Surveys of hunter-gatherer food preferences follow a very similar pattern, with only the position of tubers and berries being contentious [see our post on Hadza food preferences]. (There is also an argument for exchanging their position on this axis in terms of energy density as in some cases tubers may actually have a lower energy density than berries, however, such tubers may be available for more of the year and in larger quantities than berries.)

Another gradient that is found from left to right across this axis is the presence of toxic compounds. These are very low on the honey and meat end but increase the further one moves to the right-hand side.

This pattern of toxins is due to the defence strategies associated with each food item. In the case of honey, the defence is external in the form of the bee stings. Prey animals rely primarily on mobility to avoid being consumed, so have very few defence toxins in their flesh. (Some frogs and fish are poisonous, and some birds accumulate poisons from their diet, but practically all other vertebrates are edible). Plants, on the other hand, being unable to move put considerable energy into the production of toxins – insecticides, fungicides etc.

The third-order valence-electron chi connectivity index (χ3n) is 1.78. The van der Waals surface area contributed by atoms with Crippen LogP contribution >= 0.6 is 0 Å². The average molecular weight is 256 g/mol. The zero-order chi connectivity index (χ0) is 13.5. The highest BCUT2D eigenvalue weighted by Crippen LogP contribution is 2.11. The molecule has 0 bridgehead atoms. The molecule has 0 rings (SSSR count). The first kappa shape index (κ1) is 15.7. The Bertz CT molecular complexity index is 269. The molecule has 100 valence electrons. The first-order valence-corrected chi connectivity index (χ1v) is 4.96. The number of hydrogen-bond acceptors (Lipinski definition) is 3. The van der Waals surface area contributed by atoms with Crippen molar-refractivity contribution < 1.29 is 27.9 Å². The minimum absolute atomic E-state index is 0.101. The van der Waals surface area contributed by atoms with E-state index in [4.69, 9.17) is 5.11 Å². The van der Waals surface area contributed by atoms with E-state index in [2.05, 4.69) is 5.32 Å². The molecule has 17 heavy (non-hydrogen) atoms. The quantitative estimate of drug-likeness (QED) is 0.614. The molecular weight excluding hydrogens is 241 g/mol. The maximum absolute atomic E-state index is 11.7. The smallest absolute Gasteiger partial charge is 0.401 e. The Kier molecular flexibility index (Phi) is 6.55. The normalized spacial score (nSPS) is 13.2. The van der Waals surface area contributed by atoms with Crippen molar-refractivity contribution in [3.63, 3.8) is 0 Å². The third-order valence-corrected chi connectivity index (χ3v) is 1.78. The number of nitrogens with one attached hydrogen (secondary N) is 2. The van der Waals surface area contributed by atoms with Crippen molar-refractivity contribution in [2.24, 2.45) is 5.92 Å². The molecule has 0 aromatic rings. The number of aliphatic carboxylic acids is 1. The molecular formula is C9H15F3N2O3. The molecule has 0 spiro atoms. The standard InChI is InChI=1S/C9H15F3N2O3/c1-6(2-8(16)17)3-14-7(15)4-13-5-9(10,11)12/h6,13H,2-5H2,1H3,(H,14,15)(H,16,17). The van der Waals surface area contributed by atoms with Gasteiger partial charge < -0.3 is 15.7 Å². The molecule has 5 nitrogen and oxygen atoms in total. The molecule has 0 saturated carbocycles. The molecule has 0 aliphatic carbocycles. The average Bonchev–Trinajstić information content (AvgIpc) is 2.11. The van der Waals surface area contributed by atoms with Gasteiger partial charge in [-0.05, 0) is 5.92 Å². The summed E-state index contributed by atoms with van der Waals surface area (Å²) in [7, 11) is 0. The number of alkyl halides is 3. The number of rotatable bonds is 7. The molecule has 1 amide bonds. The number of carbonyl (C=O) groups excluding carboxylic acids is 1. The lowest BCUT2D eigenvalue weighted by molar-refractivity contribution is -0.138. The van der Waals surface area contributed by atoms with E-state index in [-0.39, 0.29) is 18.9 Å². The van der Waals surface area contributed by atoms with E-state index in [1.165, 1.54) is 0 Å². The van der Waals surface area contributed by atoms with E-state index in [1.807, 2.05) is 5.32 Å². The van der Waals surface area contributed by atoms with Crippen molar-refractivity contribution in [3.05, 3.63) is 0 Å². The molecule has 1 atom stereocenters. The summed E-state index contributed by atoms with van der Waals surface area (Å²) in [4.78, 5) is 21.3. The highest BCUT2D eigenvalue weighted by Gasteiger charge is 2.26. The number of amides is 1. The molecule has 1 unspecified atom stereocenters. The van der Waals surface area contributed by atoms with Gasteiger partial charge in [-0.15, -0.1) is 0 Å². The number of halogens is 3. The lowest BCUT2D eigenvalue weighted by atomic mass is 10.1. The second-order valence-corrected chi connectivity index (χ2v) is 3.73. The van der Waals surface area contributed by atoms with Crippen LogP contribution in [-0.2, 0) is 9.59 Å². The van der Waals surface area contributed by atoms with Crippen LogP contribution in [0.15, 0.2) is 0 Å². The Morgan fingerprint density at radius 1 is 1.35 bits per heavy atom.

Honey and meats are strong stimulators of sweet and umami taste sensors. Moving left to right, sweet and umami compounds decrease and bitter compounds increase.
So how do all of these factors tie together?

Paleo principles

Homo Sapiens evolved, like most animals, in an environment where food quality and availability varied considerably (see box 1). There would have been times of plenty and times of scarcity. Changing patterns of climate, weather, competition, seasonality and serendipity would ensure that finding enough high-quality food was never easy for long. Hunter-Gatherer tribes have fall-back foods – such as the Hadza’s low-calorie tubers – which are least preferred and only relied on when better food is unavailable.